Dec 26, 11
Recommended to Heather by:
Read from December 25 to 26, 2011, read count: 1
** spoiler alert **
This work seemed more about morbid psychological torture than eroticism to me. Interestingly, the narrator only seemed to find sexual pleasure when Wanda was being kind or gracious and allowing physical contact. The rest of the work is filled with psychological cruelty that Severin finds exciting, but not climactic.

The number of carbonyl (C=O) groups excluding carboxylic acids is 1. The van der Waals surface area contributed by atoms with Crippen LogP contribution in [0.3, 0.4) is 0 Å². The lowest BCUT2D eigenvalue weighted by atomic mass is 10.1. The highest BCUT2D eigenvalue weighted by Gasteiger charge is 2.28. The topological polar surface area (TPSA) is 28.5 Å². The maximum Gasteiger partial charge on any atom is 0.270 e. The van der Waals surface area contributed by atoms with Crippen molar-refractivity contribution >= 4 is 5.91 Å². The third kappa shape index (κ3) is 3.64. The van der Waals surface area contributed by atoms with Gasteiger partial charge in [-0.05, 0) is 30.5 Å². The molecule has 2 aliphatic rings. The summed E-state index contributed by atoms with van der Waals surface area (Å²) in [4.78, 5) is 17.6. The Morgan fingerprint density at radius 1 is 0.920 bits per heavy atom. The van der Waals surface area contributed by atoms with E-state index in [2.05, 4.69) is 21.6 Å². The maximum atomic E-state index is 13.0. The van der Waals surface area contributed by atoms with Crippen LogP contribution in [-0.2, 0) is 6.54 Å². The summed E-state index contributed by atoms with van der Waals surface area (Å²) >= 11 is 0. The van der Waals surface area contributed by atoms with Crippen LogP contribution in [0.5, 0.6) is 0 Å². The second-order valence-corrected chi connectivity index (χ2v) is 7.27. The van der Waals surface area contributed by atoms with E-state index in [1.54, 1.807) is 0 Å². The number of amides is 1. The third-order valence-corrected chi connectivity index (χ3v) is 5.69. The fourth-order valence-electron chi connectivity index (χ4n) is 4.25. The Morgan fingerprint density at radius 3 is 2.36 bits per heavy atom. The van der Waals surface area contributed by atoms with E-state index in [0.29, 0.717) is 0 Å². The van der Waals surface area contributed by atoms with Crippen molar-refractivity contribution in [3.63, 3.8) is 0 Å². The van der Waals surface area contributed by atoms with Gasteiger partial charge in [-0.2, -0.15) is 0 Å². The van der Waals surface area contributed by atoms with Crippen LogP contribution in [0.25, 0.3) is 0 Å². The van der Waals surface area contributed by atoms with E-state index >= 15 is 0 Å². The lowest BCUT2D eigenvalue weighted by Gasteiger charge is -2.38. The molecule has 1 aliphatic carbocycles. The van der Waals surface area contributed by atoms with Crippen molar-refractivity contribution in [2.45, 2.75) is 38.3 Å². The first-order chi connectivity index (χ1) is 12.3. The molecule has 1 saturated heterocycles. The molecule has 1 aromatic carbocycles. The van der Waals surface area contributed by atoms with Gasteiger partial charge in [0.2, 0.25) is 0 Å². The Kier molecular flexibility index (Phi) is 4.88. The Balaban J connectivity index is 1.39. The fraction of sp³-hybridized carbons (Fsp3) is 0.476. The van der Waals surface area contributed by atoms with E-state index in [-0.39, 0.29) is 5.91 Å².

I found it odd that the author chose to have the narrator "cured" of his masochistic tendencies by the end of the work, especially considering the author's own sexual preferences. Also odd was the easily oscillating nature of Wanda - and later the narrator as well - who could switch between the master and slave roles. Wanda is sporadically slipping out of her role and being a "normal" lover to him. Later she wishes to submit to the Russian. Severin changes his outlook on love by the end of the work and becomes a master figure dominating his new lover. This treatment of the roles makes it seem that pleasure is found simply in power-struggle (not torture or fantasy), and that masochistic tendencies from a psychological perspective are purely personal choice and not a deep-seeded "nature of the individual" - despite Severin's initial tales about his aunt's role in his youth.